Table 1. Literature related to country logsitics perfromance ... 3

Table 2. Factors and indicators From Study Literature ... 10

Table 3. Indicators that included into the model ... 11

Table 4. SUR model result for LPI component ... 18

Table 5. Comparison between LPI Indicator and relation to LPI component ... 23

Table 6. Indicator improvement scenario and the impact to LPI ... 28



Figure 1.Research Framework ... 9 Figure 2.Country Included in This Study ... 16 Figure 3 Comparison of Indonesia’s logistics performance and competitor country. ... 22



In this globalization era, where the boundaries between countries become less, the concept of global supply chain is commonly adopted by manufacturing company. In this concept, logistics have an important role to conduct a reliable global supply chain. To produce a product the raw material might be imported from several supplier from different country and then the final product will be exported to another market countries. This condition shows the importance for a country to improve their logistics performance to facilitate the global supply chain that applied in company level.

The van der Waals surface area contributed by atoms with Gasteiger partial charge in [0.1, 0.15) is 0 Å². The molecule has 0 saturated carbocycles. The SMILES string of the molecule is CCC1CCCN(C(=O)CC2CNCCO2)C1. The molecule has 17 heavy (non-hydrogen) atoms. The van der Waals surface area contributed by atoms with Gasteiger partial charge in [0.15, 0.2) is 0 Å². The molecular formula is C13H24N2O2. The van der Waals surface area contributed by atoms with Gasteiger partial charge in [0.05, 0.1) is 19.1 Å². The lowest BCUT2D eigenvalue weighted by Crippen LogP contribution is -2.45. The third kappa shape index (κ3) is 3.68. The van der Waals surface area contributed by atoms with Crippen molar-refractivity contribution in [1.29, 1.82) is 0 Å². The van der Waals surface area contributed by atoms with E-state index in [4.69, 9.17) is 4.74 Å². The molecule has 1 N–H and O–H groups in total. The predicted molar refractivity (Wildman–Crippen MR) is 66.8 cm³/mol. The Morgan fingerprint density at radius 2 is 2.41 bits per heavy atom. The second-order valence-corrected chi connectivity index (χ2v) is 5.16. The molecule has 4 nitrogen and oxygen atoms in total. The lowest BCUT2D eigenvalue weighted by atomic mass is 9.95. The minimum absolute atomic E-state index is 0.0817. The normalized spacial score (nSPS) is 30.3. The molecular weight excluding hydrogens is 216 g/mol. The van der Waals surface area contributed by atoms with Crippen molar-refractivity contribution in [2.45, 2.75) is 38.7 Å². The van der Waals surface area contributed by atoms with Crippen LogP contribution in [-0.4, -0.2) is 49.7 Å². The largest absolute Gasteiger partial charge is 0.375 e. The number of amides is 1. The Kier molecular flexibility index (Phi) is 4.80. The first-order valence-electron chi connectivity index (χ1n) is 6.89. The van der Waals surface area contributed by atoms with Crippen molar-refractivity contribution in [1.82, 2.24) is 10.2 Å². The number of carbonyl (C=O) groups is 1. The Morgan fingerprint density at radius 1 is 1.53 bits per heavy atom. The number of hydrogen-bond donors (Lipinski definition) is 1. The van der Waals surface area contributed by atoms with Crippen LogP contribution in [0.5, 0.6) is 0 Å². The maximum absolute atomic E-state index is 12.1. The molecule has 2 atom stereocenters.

The performance of a country’s logistics, is critical to its competitiveness (Arvis, et al. 2010). Therefore it is of utmost importance to measure and track the performance upon which identification of the challenges that are to be faced by a country. Logistics Performance Index (LPI) is an index developed by the World Bank to measure a country’s logistics performance worldwide. Because LPI is a subjective index based on surveys and assessment from experts it is hard to measure the effect of improvement of LPI indicators in term to increase their LPI score.